Don Savage Headquarters, Washington, DC (Phone: 202/358-1547

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October 11, 1995

Jim Sahli Goddard Space Flight Center, Greenbelt, MD (Phone: 301/286-0697) Ray Villard Space Telescope Science Institute, Baltimore, MD (Phone: 410/338-4514) RELEASE: 95-178 HUBBLE SEES MATERIAL EJECTED FROM COMET HALE-BOPP New pictures from NASA's Hubble Space Telescope of the recently discovered comet Hale-Bopp show a remarkable spiral "pinwheel" pattern and a "blob" of free-flying debris near the comet's nucleus. Although this comet is still well outside the orbit of Jupiter (almost 600 million miles from Earth) it looks surprisingly bright, fueling predictions that it could become the brightest comet of the century in early 1997. The Hubble observations will help scientists determine if Hale-Bopp is really a giant comet or rather a more moderate-sized object whose current activity is driven by outgassing from very volatile ice which will "burn out" over the next year. The bright clump of light along the spiral may be a piece of the comet's icy crust that was ejected into space by a combination of ice evaporation and the comet's rotation, which then disintegrated into a visible cloud of particles. Although the ejected "blob" is about 3.5 times fainter than the brightest portion of the nucleus, the clump appears brighter because it covers a larger area. The debris follows a spiral pattern because the solid nucleus is rotating like a lawn sprinkler, completing a single rotation about once per week. Ground-based observations conducted over the past two months have documented at least two separate episodes of jet and pinwheel formation and fading. By coincidence, the first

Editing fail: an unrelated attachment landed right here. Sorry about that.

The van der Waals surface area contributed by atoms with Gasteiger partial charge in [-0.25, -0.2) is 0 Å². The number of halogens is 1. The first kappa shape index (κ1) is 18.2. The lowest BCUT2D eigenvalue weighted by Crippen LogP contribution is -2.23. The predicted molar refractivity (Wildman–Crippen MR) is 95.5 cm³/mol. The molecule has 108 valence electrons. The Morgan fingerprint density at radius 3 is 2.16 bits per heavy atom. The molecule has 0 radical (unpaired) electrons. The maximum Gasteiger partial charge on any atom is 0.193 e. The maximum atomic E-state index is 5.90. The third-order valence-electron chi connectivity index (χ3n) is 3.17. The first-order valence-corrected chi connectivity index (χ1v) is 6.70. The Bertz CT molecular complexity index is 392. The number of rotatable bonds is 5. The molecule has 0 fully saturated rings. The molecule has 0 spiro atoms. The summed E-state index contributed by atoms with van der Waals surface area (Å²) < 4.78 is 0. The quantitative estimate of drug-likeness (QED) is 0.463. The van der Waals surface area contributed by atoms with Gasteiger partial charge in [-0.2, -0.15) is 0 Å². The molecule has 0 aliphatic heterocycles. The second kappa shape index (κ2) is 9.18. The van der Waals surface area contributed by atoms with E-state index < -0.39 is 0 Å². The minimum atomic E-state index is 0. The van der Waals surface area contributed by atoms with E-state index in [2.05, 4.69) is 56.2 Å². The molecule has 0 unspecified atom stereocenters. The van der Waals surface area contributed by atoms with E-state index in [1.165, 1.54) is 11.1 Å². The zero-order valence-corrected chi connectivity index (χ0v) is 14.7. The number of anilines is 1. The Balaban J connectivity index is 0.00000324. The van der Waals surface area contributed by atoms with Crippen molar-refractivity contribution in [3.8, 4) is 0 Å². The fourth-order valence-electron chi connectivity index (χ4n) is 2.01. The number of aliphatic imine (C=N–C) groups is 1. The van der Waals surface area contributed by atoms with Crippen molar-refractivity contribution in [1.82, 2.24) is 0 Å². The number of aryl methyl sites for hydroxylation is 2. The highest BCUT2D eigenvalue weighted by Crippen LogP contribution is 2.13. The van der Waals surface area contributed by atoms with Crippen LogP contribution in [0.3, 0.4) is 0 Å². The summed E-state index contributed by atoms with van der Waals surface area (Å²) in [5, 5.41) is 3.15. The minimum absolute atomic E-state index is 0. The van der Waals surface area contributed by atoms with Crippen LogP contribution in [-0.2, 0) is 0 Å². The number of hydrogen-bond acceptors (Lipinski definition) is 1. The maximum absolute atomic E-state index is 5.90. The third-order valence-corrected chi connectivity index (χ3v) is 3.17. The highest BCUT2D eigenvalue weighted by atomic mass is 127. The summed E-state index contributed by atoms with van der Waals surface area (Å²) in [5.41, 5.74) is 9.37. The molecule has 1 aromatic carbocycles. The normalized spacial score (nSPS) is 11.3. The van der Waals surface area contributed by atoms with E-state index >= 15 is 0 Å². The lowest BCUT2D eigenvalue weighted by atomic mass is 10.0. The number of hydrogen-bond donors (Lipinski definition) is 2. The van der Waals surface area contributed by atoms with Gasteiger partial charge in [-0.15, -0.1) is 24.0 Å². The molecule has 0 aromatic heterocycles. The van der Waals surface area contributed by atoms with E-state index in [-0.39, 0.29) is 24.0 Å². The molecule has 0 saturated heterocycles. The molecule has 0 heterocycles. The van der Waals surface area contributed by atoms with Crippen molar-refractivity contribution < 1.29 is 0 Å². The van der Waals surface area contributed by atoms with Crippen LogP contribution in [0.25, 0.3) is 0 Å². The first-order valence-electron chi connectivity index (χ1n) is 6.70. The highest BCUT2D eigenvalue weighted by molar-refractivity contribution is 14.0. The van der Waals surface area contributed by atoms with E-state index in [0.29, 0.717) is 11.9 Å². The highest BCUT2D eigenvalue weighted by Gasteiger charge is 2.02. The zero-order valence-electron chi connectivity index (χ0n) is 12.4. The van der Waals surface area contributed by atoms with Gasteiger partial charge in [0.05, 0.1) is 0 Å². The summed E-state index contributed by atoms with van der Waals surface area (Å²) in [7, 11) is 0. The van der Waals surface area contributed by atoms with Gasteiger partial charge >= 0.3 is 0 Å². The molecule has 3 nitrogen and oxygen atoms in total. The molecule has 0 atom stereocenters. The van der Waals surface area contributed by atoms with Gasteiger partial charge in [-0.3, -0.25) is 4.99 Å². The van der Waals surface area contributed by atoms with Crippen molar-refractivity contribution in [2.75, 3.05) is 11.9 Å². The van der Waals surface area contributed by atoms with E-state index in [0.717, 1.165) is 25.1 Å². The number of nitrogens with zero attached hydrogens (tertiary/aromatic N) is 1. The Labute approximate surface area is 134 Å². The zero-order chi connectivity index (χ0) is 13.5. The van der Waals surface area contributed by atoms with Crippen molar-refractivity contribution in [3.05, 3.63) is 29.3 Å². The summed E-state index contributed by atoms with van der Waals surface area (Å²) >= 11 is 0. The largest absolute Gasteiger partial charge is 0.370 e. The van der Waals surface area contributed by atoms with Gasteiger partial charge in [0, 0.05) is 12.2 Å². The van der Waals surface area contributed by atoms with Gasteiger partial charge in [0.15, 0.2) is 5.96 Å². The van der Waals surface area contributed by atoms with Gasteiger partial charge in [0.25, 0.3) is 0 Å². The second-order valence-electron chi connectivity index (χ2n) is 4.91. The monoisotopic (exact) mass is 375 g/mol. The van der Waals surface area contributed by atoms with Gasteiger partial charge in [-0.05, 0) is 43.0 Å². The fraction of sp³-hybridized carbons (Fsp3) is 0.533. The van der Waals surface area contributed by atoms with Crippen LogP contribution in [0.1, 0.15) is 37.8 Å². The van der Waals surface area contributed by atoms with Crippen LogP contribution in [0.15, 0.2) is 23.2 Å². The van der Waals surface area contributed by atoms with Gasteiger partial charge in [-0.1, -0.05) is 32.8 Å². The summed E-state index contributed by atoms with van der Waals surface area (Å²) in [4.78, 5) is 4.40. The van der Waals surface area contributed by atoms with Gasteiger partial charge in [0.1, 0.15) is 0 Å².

Hubble images of Hale-Bopp, taken Sept. 26, immediately followed one of these outbursts and allow researchers to examine it at unprecedented detail. For the first time, they saw a clear separation between the nucleus and some of the debris being shed. By putting together information from the Hubble images and those taken during the recent outburst using a telescope at the Teide Observatory (Tenerife, Canary Islands, Spain), astronomers found that the debris is moving away from the nucleus at a speed of about 68 miles per hour. Even more detailed Hubble images will be taken with the Planetary Camera in late October to follow the further evolution of the spiral, look for more outbursts, place limits on the size of the nucleus, and use spectroscopy to study the enigmatic comet's chemical composition. Comet Hale-Bopp was discovered on July 23, 1995, by amateur astronomers Alan Hale and Thomas Bopp. The Space Telescope Science Institute is operated by the Association of Universities for Research in Astronomy, Inc. (AURA) for NASA, under contract with the Goddard Space Flight Center, Greenbelt, MD. The Hubble Space Telescope is a project of international cooperation between NASA and the European Space Agency (ESA). - end EDITOR'S NOTE: An image of Hale-Bopp is available to media representatives by calling the Headquarters Imaging branch at 202/358-1900. NASA photo number is: color: 95-HC-607 B&W: 95-H-618 Image files in GIF and JPEG format may be accessed on the Internet via anonymous ftp from ftp.stsci.edu in /pubinfo. The same images are available via World Wide Web from URL http://www.stsci.edu/pubinfo/Latest.html, or via links in http://www.stsci.edu/pubinfo/Pictures.html PRC95-41 Comet Hale-Bopp gif/HaleBopp.gif

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